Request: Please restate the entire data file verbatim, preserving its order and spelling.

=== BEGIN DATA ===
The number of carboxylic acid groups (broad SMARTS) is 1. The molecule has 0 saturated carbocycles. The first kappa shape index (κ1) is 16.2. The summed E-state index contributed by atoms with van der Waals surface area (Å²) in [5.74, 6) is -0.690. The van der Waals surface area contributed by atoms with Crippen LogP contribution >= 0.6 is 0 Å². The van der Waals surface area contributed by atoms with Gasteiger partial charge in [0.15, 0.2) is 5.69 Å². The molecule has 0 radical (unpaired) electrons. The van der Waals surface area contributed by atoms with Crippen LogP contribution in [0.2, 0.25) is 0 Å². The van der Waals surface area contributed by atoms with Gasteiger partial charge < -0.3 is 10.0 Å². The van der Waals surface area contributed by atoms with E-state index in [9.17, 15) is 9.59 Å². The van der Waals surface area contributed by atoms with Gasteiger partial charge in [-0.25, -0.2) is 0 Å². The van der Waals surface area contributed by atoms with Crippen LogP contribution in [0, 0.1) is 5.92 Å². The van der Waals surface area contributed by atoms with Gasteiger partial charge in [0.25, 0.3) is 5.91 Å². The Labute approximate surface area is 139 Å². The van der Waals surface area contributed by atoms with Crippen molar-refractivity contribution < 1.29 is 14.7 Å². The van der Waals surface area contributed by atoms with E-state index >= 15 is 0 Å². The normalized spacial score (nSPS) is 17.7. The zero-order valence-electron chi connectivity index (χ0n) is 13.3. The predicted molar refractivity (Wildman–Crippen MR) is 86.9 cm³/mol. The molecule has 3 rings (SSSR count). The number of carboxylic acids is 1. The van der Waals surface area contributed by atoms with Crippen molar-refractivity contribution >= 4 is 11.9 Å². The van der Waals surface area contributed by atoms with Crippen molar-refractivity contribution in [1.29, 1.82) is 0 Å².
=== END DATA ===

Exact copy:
The number of carboxylic acid groups (broad SMARTS) is 1. The molecule has 0 saturated carbocycles. The first kappa shape index (κ1) is 16.2. The summed E-state index contributed by atoms with van der Waals surface area (Å²) in [5.74, 6) is -0.690. The van der Waals surface area contributed by atoms with Crippen LogP contribution >= 0.6 is 0 Å². The van der Waals surface area contributed by atoms with Gasteiger partial charge in [0.15, 0.2) is 5.69 Å². The molecule has 0 radical (unpaired) electrons. The van der Waals surface area contributed by atoms with Crippen LogP contribution in [0.2, 0.25) is 0 Å². The van der Waals surface area contributed by atoms with Gasteiger partial charge < -0.3 is 10.0 Å². The van der Waals surface area contributed by atoms with E-state index in [9.17, 15) is 9.59 Å². The van der Waals surface area contributed by atoms with Gasteiger partial charge in [-0.25, -0.2) is 0 Å². The van der Waals surface area contributed by atoms with Crippen LogP contribution in [0, 0.1) is 5.92 Å². The van der Waals surface area contributed by atoms with Gasteiger partial charge in [0.25, 0.3) is 5.91 Å². The Labute approximate surface area is 139 Å². The van der Waals surface area contributed by atoms with Crippen molar-refractivity contribution < 1.29 is 14.7 Å². The van der Waals surface area contributed by atoms with E-state index >= 15 is 0 Å². The normalized spacial score (nSPS) is 17.7. The zero-order valence-electron chi connectivity index (χ0n) is 13.3. The predicted molar refractivity (Wildman–Crippen MR) is 86.9 cm³/mol. The molecule has 3 rings (SSSR count). The number of carboxylic acids is 1. The van der Waals surface area contributed by atoms with Crippen molar-refractivity contribution >= 4 is 11.9 Å². The van der Waals surface area contributed by atoms with Crippen molar-refractivity contribution in [1.29, 1.82) is 0 Å².